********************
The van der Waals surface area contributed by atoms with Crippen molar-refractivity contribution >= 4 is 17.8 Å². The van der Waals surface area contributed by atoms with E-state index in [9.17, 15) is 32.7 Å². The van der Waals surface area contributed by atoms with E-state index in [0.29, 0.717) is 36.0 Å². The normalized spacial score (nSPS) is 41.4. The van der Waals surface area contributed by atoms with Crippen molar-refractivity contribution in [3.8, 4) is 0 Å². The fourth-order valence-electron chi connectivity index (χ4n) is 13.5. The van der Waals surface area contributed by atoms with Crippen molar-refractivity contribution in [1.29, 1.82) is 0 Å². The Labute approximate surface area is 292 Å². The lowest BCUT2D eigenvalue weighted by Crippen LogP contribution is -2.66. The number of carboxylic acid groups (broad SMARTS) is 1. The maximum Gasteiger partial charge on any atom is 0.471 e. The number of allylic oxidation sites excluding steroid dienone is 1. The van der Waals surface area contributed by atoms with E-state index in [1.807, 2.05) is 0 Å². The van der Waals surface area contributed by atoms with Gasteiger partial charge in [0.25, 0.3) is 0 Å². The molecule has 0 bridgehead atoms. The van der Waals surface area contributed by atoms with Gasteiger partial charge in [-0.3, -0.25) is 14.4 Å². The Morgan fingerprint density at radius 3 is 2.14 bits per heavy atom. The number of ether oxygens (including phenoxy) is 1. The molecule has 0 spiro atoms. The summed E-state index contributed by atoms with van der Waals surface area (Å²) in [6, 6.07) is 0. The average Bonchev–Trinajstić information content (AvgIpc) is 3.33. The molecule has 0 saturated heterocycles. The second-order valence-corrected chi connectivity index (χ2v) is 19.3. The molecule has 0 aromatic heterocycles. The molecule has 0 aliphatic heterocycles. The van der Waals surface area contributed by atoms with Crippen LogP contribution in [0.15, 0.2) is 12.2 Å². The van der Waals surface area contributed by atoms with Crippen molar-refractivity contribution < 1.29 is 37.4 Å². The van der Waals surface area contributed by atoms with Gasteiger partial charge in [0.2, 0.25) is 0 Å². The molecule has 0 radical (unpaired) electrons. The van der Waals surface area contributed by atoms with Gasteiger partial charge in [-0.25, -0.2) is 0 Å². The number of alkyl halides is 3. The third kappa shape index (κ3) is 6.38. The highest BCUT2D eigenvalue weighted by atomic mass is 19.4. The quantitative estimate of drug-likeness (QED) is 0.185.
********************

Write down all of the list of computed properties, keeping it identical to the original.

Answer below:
The van der Waals surface area contributed by atoms with Crippen molar-refractivity contribution >= 4 is 17.8 Å². The van der Waals surface area contributed by atoms with E-state index in [9.17, 15) is 32.7 Å². The van der Waals surface area contributed by atoms with E-state index in [0.29, 0.717) is 36.0 Å². The normalized spacial score (nSPS) is 41.4. The van der Waals surface area contributed by atoms with Crippen molar-refractivity contribution in [3.8, 4) is 0 Å². The fourth-order valence-electron chi connectivity index (χ4n) is 13.5. The van der Waals surface area contributed by atoms with Crippen molar-refractivity contribution in [1.29, 1.82) is 0 Å². The Labute approximate surface area is 292 Å². The lowest BCUT2D eigenvalue weighted by Crippen LogP contribution is -2.66. The number of carboxylic acid groups (broad SMARTS) is 1. The maximum Gasteiger partial charge on any atom is 0.471 e. The number of allylic oxidation sites excluding steroid dienone is 1. The van der Waals surface area contributed by atoms with E-state index in [1.807, 2.05) is 0 Å². The van der Waals surface area contributed by atoms with Gasteiger partial charge in [0.25, 0.3) is 0 Å². The molecule has 0 bridgehead atoms. The van der Waals surface area contributed by atoms with Gasteiger partial charge in [-0.3, -0.25) is 14.4 Å². The Morgan fingerprint density at radius 3 is 2.14 bits per heavy atom. The number of ether oxygens (including phenoxy) is 1. The molecule has 0 spiro atoms. The summed E-state index contributed by atoms with van der Waals surface area (Å²) in [6, 6.07) is 0. The average Bonchev–Trinajstić information content (AvgIpc) is 3.33. The molecule has 0 saturated heterocycles. The second-order valence-corrected chi connectivity index (χ2v) is 19.3. The molecule has 0 aromatic heterocycles. The molecule has 0 aliphatic heterocycles. The van der Waals surface area contributed by atoms with Crippen LogP contribution in [0.15, 0.2) is 12.2 Å². The van der Waals surface area contributed by atoms with Crippen molar-refractivity contribution < 1.29 is 37.4 Å². The van der Waals surface area contributed by atoms with Gasteiger partial charge in [0.2, 0.25) is 0 Å². The molecule has 0 radical (unpaired) electrons. The van der Waals surface area contributed by atoms with Gasteiger partial charge in [-0.25, -0.2) is 0 Å². The number of alkyl halides is 3. The third kappa shape index (κ3) is 6.38. The highest BCUT2D eigenvalue weighted by atomic mass is 19.4. The quantitative estimate of drug-likeness (QED) is 0.185.